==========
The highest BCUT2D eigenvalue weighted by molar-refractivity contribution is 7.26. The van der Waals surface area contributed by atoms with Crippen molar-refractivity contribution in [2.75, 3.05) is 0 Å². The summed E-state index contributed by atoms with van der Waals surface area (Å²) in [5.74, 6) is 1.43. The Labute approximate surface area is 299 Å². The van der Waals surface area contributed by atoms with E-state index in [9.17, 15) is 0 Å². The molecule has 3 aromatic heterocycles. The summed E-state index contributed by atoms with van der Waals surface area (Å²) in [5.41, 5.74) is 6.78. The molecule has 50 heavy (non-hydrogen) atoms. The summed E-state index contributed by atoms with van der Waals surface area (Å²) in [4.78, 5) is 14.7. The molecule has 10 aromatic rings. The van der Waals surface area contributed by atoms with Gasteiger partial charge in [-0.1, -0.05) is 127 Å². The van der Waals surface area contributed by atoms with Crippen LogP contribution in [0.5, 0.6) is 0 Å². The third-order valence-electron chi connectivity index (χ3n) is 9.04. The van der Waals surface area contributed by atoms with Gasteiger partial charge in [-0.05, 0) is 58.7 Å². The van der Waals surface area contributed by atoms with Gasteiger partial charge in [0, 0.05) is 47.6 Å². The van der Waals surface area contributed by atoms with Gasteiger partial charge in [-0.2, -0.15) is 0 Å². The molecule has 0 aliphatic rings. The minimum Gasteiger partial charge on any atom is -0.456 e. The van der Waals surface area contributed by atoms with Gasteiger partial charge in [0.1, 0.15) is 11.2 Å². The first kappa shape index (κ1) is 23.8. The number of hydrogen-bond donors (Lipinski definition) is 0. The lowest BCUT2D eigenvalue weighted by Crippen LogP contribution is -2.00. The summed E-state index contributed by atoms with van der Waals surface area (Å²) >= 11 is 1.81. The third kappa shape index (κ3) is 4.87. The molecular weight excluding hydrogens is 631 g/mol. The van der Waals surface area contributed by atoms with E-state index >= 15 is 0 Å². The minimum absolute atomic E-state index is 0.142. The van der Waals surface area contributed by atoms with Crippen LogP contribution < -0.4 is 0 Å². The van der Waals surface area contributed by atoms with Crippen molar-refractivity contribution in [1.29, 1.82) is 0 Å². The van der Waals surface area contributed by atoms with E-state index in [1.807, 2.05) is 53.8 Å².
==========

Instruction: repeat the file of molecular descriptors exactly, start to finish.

The highest BCUT2D eigenvalue weighted by molar-refractivity contribution is 7.26. The van der Waals surface area contributed by atoms with Crippen molar-refractivity contribution in [2.75, 3.05) is 0 Å². The summed E-state index contributed by atoms with van der Waals surface area (Å²) in [5.74, 6) is 1.43. The Labute approximate surface area is 299 Å². The van der Waals surface area contributed by atoms with E-state index in [9.17, 15) is 0 Å². The molecule has 3 aromatic heterocycles. The summed E-state index contributed by atoms with van der Waals surface area (Å²) in [5.41, 5.74) is 6.78. The molecule has 50 heavy (non-hydrogen) atoms. The summed E-state index contributed by atoms with van der Waals surface area (Å²) in [4.78, 5) is 14.7. The molecule has 10 aromatic rings. The van der Waals surface area contributed by atoms with Gasteiger partial charge in [-0.1, -0.05) is 127 Å². The van der Waals surface area contributed by atoms with Crippen LogP contribution in [0.5, 0.6) is 0 Å². The third-order valence-electron chi connectivity index (χ3n) is 9.04. The van der Waals surface area contributed by atoms with Gasteiger partial charge in [-0.05, 0) is 58.7 Å². The van der Waals surface area contributed by atoms with Gasteiger partial charge in [0, 0.05) is 47.6 Å². The van der Waals surface area contributed by atoms with Gasteiger partial charge in [-0.2, -0.15) is 0 Å². The molecule has 0 aliphatic rings. The minimum Gasteiger partial charge on any atom is -0.456 e. The van der Waals surface area contributed by atoms with Gasteiger partial charge in [0.1, 0.15) is 11.2 Å². The first kappa shape index (κ1) is 23.8. The number of hydrogen-bond donors (Lipinski definition) is 0. The lowest BCUT2D eigenvalue weighted by Crippen LogP contribution is -2.00. The summed E-state index contributed by atoms with van der Waals surface area (Å²) >= 11 is 1.81. The third kappa shape index (κ3) is 4.87. The molecular weight excluding hydrogens is 631 g/mol. The van der Waals surface area contributed by atoms with E-state index >= 15 is 0 Å². The minimum absolute atomic E-state index is 0.142. The van der Waals surface area contributed by atoms with Crippen LogP contribution < -0.4 is 0 Å². The van der Waals surface area contributed by atoms with Crippen molar-refractivity contribution in [1.29, 1.82) is 0 Å². The van der Waals surface area contributed by atoms with E-state index in [1.807, 2.05) is 53.8 Å².